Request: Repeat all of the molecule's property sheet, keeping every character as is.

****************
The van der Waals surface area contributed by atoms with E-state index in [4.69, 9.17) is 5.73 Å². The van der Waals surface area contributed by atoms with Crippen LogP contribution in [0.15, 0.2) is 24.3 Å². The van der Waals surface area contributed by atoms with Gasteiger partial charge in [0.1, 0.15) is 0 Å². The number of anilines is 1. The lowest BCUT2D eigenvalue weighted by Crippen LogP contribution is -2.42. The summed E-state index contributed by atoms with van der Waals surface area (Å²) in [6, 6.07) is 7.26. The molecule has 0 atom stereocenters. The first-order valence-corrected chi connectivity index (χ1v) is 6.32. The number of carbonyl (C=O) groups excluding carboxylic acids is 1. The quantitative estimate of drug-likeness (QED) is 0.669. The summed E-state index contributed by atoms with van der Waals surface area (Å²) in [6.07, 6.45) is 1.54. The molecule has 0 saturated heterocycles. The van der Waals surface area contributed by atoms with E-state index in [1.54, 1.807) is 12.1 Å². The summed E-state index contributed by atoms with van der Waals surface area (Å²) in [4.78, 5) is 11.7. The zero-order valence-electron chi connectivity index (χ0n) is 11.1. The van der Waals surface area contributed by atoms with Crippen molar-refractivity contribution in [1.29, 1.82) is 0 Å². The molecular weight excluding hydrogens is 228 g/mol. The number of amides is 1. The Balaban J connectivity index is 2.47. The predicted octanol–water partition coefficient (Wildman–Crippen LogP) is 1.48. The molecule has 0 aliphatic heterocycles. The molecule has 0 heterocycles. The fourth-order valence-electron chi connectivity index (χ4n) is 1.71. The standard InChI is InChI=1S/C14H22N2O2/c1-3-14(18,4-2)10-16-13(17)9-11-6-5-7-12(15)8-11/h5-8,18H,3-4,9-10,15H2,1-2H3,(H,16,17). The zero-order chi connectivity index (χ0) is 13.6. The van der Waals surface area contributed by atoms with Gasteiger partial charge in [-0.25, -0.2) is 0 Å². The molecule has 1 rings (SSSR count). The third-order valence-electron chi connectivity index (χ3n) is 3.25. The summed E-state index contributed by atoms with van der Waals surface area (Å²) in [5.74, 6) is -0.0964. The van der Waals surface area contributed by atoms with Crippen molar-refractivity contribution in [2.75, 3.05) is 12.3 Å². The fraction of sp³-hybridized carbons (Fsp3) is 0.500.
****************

The van der Waals surface area contributed by atoms with E-state index in [4.69, 9.17) is 5.73 Å². The van der Waals surface area contributed by atoms with Crippen LogP contribution in [0.15, 0.2) is 24.3 Å². The van der Waals surface area contributed by atoms with Gasteiger partial charge in [0.1, 0.15) is 0 Å². The number of anilines is 1. The lowest BCUT2D eigenvalue weighted by Crippen LogP contribution is -2.42. The summed E-state index contributed by atoms with van der Waals surface area (Å²) in [6, 6.07) is 7.26. The molecule has 0 atom stereocenters. The first-order valence-corrected chi connectivity index (χ1v) is 6.32. The number of carbonyl (C=O) groups excluding carboxylic acids is 1. The quantitative estimate of drug-likeness (QED) is 0.669. The summed E-state index contributed by atoms with van der Waals surface area (Å²) in [6.07, 6.45) is 1.54. The molecule has 0 saturated heterocycles. The van der Waals surface area contributed by atoms with E-state index in [1.54, 1.807) is 12.1 Å². The summed E-state index contributed by atoms with van der Waals surface area (Å²) in [4.78, 5) is 11.7. The zero-order valence-electron chi connectivity index (χ0n) is 11.1. The van der Waals surface area contributed by atoms with Crippen molar-refractivity contribution in [1.29, 1.82) is 0 Å². The molecular weight excluding hydrogens is 228 g/mol. The number of amides is 1. The Balaban J connectivity index is 2.47. The predicted octanol–water partition coefficient (Wildman–Crippen LogP) is 1.48. The molecule has 0 aliphatic heterocycles. The molecule has 0 heterocycles. The fourth-order valence-electron chi connectivity index (χ4n) is 1.71. The standard InChI is InChI=1S/C14H22N2O2/c1-3-14(18,4-2)10-16-13(17)9-11-6-5-7-12(15)8-11/h5-8,18H,3-4,9-10,15H2,1-2H3,(H,16,17). The zero-order chi connectivity index (χ0) is 13.6. The van der Waals surface area contributed by atoms with Gasteiger partial charge in [-0.25, -0.2) is 0 Å². The molecule has 1 rings (SSSR count). The third-order valence-electron chi connectivity index (χ3n) is 3.25. The summed E-state index contributed by atoms with van der Waals surface area (Å²) in [5.74, 6) is -0.0964. The van der Waals surface area contributed by atoms with Crippen molar-refractivity contribution in [2.75, 3.05) is 12.3 Å². The fraction of sp³-hybridized carbons (Fsp3) is 0.500.